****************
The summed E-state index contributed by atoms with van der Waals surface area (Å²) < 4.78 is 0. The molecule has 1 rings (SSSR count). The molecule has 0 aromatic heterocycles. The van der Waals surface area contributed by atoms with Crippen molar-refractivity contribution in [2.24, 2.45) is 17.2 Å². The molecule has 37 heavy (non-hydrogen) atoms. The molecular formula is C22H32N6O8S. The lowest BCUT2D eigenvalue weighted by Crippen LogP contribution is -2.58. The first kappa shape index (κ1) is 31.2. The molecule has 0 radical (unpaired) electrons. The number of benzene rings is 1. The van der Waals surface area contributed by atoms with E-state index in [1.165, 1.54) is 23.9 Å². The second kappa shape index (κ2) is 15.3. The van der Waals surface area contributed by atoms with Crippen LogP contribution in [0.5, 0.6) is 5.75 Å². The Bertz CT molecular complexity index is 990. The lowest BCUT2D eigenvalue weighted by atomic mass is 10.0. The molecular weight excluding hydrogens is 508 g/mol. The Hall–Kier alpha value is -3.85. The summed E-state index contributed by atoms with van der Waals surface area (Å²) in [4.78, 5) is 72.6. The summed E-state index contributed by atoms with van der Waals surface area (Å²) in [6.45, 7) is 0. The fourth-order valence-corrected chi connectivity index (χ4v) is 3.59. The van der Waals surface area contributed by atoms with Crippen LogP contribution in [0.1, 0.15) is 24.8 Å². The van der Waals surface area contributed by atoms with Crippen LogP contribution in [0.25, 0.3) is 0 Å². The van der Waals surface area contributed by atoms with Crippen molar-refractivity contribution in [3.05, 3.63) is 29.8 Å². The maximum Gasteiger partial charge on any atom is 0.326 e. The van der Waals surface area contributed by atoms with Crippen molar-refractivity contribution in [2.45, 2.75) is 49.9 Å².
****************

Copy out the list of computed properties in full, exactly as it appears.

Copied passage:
The summed E-state index contributed by atoms with van der Waals surface area (Å²) < 4.78 is 0. The molecule has 1 rings (SSSR count). The molecule has 0 aromatic heterocycles. The van der Waals surface area contributed by atoms with Crippen molar-refractivity contribution in [2.24, 2.45) is 17.2 Å². The molecule has 37 heavy (non-hydrogen) atoms. The molecular formula is C22H32N6O8S. The lowest BCUT2D eigenvalue weighted by Crippen LogP contribution is -2.58. The first kappa shape index (κ1) is 31.2. The molecule has 0 radical (unpaired) electrons. The number of benzene rings is 1. The van der Waals surface area contributed by atoms with E-state index in [1.165, 1.54) is 23.9 Å². The second kappa shape index (κ2) is 15.3. The van der Waals surface area contributed by atoms with Crippen LogP contribution in [0.5, 0.6) is 5.75 Å². The Bertz CT molecular complexity index is 990. The lowest BCUT2D eigenvalue weighted by atomic mass is 10.0. The molecular weight excluding hydrogens is 508 g/mol. The Hall–Kier alpha value is -3.85. The summed E-state index contributed by atoms with van der Waals surface area (Å²) in [4.78, 5) is 72.6. The summed E-state index contributed by atoms with van der Waals surface area (Å²) in [6.45, 7) is 0. The fourth-order valence-corrected chi connectivity index (χ4v) is 3.59. The van der Waals surface area contributed by atoms with Crippen LogP contribution in [0.1, 0.15) is 24.8 Å². The van der Waals surface area contributed by atoms with Crippen LogP contribution in [0.25, 0.3) is 0 Å². The van der Waals surface area contributed by atoms with Crippen molar-refractivity contribution in [3.05, 3.63) is 29.8 Å². The maximum Gasteiger partial charge on any atom is 0.326 e. The van der Waals surface area contributed by atoms with Crippen molar-refractivity contribution in [2.45, 2.75) is 49.9 Å².